Bad code would look like

RepositoryItem item1 = ...
RepositoryItem item2 = ...

if (item1 == item2) {
doCriticalStuff();
}

Is it possible to extend checkstyle to detect this ?

I have started working on a check class (largely inspired from StringLiteralEquality) but i am unsure on how to check the instance type. I have the AST items ready (aka. getFirstChild() + getFirstChild().nextSibling() ). But i dont know how to proceed to detect that they are instances of RepositoryItem or one of their subclass.

I would appreciate any help on this matter.


Thanks in advance,
Benoit.

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                <module name="Regexp">
                        <property name="format"
                                value="^ *(?:[A-Z]\w+)\b +([a-z]\w*)\b[\s\S]*?\1 *==(?!null)(?! null)" />
                        <property name="message" value="Suspect use of == with this variable latter" />
                        <property name="ignoreComments" value="true" />
                        <property name="illegalPattern" value="true" />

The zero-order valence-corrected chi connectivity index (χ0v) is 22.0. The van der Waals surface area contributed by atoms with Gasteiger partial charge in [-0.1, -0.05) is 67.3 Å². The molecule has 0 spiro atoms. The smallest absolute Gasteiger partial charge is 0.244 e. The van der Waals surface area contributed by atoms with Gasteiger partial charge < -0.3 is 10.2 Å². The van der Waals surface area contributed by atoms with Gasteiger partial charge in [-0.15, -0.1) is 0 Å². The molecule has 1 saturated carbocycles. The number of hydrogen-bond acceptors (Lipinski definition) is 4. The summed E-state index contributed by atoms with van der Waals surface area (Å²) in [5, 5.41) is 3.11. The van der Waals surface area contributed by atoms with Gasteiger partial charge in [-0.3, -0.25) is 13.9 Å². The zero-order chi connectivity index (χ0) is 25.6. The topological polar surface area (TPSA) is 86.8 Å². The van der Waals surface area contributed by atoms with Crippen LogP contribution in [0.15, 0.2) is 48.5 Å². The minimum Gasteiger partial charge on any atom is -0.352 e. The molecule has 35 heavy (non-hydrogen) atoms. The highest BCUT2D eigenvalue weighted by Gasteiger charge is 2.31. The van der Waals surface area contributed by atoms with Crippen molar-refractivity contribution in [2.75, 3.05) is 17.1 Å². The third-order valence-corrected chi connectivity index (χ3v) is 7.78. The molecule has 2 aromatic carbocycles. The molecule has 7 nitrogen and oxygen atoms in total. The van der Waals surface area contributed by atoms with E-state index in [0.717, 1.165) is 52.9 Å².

</module>

                <module name="Regexp">
                        <property name="format"
                                value="^ *(?:[A-Z]\w+)\b +([a-z]\w*)\b[\s\S]*?==(?&lt;!null==)(?&lt;!null ==) *\1(?!\.)" />
                        <property name="message" value="Suspect use of == with this variable latter" />
                        <property name="ignoreComments" value="true" />
                        <property name="illegalPattern" value="true" />
                </module>

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Extending checkstyle 4.4

Arnaud Roques-2
Hello,
Checkstyle is really a great tool to improve code quality, and I've developped some checkers that other people may find usefull. (They have been used with JDK1.4).
If you have some idea to add in this list, please tell me.

I also apologize for the long post, but is there a better place to share checkers?